Dyslexia Awareness Month

Staff Newsletter October 2016

Did you know… 1 in 5 people suffer from dyslexia. The U.S. Department of Health and Human Services estimates that 15% of the population has dyslexia.

So what is dyslexia?

Dyslexia is a specific learning disability that is neurobiological in origin. It is characterized by difficulties with accurate and/or fluent word recognition and by poor spelling and decoding abilities. These difficulties typically result from a deficit in the phonological component of language that is often unexpected in relation to other cognitive abilities and the provision of effective classroom instruction. Secondary consequences may include problems in reading comprehension and reduced reading experience that can impede growth of vocabulary and background knowledge.”

(Adopted by the International Dyslexia Association, November 12, 2002)

So what does all that mean?

Dyslexia is a type of learning difference that makes reading and spelling difficult despite having an average or above average IQ. Many students are not identified until late elementary or even secondary because they have compensated so well. But as the learning becomes increasingly more challenging, they might not be all to keep up any more and this becomes an "unexpected" factor in that student's learning.

Click on the following link to learn about the Myths & Truths About Dyslexia...

Signs of Dyslexia of Young Adults


  • A childhood history of reading and spelling difficulties
  • While reading skills have developed over time, reading still requires great effort and is done at a slow pace
  • Rarely reads for pleasure
  • Slow reading of most materials—books, manuals, subtitles in films
  • Avoids reading aloud


  • Not fluent, often anxious while speaking
  • Pausing or hesitating often when speaking
    • using lots of “um’s” during speaking, lack of glibness
    • using imprecise language, for example, “stuff,” “things,” instead of the proper name of an object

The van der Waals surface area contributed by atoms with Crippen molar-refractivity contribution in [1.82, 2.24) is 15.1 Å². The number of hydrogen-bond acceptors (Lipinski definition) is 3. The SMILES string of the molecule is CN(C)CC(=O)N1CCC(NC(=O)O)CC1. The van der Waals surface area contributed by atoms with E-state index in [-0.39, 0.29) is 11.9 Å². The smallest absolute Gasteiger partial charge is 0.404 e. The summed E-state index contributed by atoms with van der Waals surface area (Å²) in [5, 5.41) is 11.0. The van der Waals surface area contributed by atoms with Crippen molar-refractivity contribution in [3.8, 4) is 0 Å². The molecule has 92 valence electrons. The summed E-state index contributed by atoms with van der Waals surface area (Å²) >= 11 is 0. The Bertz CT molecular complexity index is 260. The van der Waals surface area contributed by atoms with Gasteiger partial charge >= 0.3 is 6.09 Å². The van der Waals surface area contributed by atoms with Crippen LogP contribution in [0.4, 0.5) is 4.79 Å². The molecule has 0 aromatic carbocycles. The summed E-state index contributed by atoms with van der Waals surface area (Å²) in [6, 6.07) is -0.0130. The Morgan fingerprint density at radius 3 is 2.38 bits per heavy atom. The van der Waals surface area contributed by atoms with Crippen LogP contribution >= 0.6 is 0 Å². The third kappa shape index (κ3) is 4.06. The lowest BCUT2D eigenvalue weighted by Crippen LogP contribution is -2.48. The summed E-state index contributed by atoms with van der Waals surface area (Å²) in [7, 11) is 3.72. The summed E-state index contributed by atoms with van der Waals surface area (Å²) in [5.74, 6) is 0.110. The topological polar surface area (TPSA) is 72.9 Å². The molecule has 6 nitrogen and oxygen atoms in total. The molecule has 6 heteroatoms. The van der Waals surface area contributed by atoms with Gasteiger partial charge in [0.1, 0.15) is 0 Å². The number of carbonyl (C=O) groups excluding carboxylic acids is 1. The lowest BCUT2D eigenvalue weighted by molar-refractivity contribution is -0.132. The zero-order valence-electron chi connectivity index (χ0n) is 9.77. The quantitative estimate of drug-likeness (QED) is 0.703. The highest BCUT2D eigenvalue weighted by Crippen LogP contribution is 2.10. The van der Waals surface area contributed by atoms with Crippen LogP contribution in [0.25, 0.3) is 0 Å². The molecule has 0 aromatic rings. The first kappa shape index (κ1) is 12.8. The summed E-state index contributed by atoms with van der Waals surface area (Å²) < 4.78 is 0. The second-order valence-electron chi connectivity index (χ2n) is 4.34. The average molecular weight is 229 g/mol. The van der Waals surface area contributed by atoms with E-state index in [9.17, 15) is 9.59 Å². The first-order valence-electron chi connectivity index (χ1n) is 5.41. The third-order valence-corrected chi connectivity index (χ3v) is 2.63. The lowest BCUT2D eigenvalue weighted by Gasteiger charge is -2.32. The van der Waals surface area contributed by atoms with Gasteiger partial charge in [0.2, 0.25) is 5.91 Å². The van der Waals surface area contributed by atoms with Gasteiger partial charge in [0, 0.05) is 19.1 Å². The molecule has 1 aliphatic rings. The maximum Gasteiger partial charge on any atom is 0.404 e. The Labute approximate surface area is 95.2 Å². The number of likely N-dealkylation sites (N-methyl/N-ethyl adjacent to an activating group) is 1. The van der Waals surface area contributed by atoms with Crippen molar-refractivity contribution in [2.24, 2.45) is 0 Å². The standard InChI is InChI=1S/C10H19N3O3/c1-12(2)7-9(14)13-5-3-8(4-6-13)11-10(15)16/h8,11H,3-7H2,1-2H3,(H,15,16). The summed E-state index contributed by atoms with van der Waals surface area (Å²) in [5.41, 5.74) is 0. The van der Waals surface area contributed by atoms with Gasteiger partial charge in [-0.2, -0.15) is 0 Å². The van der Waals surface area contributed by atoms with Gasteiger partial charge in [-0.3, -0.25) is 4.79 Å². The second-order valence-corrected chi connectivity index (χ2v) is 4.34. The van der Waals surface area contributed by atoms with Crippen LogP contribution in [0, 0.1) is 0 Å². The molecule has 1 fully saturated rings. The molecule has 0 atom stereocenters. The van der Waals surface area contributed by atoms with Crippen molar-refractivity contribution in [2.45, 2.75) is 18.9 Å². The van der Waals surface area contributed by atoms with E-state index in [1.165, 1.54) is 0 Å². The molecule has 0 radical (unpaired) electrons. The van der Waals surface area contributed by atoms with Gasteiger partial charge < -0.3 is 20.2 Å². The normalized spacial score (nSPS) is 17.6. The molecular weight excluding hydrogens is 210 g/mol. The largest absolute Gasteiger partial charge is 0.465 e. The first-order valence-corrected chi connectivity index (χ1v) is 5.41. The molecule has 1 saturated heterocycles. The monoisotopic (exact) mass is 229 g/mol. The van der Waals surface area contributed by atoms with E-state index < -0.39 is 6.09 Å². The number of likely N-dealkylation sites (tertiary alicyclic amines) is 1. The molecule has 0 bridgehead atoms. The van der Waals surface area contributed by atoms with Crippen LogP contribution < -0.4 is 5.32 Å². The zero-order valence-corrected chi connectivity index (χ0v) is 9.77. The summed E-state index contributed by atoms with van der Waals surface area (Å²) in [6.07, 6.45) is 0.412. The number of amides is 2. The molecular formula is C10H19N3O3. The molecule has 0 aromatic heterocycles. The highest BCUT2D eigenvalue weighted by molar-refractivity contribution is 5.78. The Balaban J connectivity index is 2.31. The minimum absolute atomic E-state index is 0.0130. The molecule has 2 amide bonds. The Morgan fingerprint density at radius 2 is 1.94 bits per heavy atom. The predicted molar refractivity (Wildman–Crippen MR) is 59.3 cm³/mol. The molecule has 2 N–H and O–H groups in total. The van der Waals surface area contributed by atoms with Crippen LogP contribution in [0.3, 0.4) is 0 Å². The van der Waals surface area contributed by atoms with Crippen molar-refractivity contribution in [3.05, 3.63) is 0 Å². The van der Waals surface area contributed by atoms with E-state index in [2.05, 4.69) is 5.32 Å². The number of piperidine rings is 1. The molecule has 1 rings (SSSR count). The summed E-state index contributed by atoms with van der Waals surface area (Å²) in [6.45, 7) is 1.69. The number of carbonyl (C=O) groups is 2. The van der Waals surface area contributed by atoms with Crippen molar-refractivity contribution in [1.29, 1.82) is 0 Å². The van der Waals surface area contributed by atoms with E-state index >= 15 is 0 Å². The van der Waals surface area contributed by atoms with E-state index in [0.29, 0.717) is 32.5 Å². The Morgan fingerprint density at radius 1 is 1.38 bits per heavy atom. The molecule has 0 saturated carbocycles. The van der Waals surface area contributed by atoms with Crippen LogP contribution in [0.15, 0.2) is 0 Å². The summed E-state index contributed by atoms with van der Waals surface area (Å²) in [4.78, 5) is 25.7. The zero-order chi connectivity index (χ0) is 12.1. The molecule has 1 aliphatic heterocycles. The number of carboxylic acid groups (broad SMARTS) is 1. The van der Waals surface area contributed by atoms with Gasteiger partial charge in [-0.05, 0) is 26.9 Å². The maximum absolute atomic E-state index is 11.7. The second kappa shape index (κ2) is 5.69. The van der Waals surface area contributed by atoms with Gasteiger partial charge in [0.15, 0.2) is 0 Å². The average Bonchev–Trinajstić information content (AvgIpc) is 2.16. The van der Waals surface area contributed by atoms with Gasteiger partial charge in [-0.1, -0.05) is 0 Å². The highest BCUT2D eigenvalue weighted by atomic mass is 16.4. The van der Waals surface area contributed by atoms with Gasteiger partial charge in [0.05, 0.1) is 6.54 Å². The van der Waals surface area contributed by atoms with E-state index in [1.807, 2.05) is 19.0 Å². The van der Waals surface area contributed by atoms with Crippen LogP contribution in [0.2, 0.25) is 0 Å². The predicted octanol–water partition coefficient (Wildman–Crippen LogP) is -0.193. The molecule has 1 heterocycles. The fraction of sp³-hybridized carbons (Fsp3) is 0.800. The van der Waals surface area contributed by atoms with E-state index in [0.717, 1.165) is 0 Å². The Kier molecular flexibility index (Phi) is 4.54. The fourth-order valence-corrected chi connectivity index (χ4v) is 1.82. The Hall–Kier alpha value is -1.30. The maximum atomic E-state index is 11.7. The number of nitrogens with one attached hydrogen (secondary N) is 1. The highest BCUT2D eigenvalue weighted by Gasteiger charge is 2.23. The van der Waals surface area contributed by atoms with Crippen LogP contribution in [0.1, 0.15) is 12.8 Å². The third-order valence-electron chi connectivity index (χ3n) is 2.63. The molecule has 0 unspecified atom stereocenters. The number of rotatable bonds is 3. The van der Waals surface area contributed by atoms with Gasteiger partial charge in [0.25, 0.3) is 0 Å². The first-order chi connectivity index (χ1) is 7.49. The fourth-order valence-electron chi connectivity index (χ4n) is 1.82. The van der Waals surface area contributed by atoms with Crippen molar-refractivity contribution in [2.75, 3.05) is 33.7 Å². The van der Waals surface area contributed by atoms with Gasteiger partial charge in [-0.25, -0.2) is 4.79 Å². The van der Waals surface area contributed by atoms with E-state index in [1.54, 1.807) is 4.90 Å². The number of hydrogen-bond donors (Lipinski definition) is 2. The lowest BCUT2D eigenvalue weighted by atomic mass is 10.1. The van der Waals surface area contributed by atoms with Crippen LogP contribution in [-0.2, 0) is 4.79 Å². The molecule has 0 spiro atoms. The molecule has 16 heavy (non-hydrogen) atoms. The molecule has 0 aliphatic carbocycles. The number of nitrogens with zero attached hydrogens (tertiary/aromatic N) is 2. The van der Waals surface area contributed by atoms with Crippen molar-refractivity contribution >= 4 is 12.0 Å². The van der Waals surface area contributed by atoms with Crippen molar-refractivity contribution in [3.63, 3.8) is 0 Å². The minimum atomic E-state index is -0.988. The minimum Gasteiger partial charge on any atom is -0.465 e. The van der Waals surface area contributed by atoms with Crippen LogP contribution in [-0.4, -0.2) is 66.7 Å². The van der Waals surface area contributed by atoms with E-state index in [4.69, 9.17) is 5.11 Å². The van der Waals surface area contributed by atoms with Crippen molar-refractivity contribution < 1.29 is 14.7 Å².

• Often pronounces the names of people and places incorrectly; trips over parts of words
  • Difficulty remembering names of people and places; confuses names that sound alike
  • Struggles to retrieve words; has the “it was on the tip of my tongue” moment frequently
  • Rarely has a fast response in conversations and/or writing; struggles when put on the spot
  • Spoken vocabulary is smaller than listening vocabulary
  • Avoids saying words that might be mispronounced
  • Earlier oral language difficulties persist

School & Life

  • Despite good grades, will often say that she is dumb or is concerned that peers think that she is dumb
  • Penalized by multiple choice tests
  • Frequently sacrifices social life for studying
  • Suffers extreme fatigue when reading
  • Performs rote clerical tasks poorly


  • The maintenance of strengths noted in the school-age period
  • A high learning capability
  • A noticeable improvement when given additional time on multiple-choice examinations
  • Noticeable excellence when focused on a highly specialized area such as medicine, law, public policy, finance, architecture, or basic science
  • Excellence in writing if content and not spelling is important
  • A noticeable articulateness in the expression of ideas and feelings
  • Exceptional empathy and warmth, and feeling for others
  • Success in areas not dependent on rote memory
  • A talent for high-level conceptualization and the ability to come up with original insights
  • Big-picture thinking
  • Inclination to think outside of the box
  • A noticeable resilience and ability to adapt

Source: Overcoming Dyslexia

Dyslexia Websites: